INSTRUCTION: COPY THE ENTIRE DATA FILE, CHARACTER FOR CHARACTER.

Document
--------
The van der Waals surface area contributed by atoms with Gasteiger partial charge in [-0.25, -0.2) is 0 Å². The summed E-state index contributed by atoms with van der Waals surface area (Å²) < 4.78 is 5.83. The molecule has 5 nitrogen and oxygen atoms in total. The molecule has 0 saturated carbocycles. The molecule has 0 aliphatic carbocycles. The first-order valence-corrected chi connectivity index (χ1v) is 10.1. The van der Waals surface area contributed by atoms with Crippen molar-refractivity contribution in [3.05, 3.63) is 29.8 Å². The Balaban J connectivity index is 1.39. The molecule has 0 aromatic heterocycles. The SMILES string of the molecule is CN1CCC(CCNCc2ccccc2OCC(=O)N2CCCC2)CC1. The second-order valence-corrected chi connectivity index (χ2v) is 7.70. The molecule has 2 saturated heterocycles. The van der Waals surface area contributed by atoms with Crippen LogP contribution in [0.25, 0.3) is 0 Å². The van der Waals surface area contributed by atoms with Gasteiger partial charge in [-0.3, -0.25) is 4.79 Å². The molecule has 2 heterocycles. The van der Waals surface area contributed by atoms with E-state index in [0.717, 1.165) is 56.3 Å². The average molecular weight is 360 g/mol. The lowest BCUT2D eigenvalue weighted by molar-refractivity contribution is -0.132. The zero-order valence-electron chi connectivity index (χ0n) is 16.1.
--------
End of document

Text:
The van der Waals surface area contributed by atoms with Gasteiger partial charge in [-0.25, -0.2) is 0 Å². The summed E-state index contributed by atoms with van der Waals surface area (Å²) < 4.78 is 5.83. The molecule has 5 nitrogen and oxygen atoms in total. The molecule has 0 saturated carbocycles. The molecule has 0 aliphatic carbocycles. The first-order valence-corrected chi connectivity index (χ1v) is 10.1. The van der Waals surface area contributed by atoms with Crippen molar-refractivity contribution in [3.05, 3.63) is 29.8 Å². The Balaban J connectivity index is 1.39. The molecule has 0 aromatic heterocycles. The SMILES string of the molecule is CN1CCC(CCNCc2ccccc2OCC(=O)N2CCCC2)CC1. The second-order valence-corrected chi connectivity index (χ2v) is 7.70. The molecule has 2 saturated heterocycles. The van der Waals surface area contributed by atoms with Crippen LogP contribution in [0.25, 0.3) is 0 Å². The van der Waals surface area contributed by atoms with Gasteiger partial charge in [-0.3, -0.25) is 4.79 Å². The molecule has 2 heterocycles. The van der Waals surface area contributed by atoms with E-state index in [0.717, 1.165) is 56.3 Å². The average molecular weight is 360 g/mol. The lowest BCUT2D eigenvalue weighted by molar-refractivity contribution is -0.132. The zero-order valence-electron chi connectivity index (χ0n) is 16.1.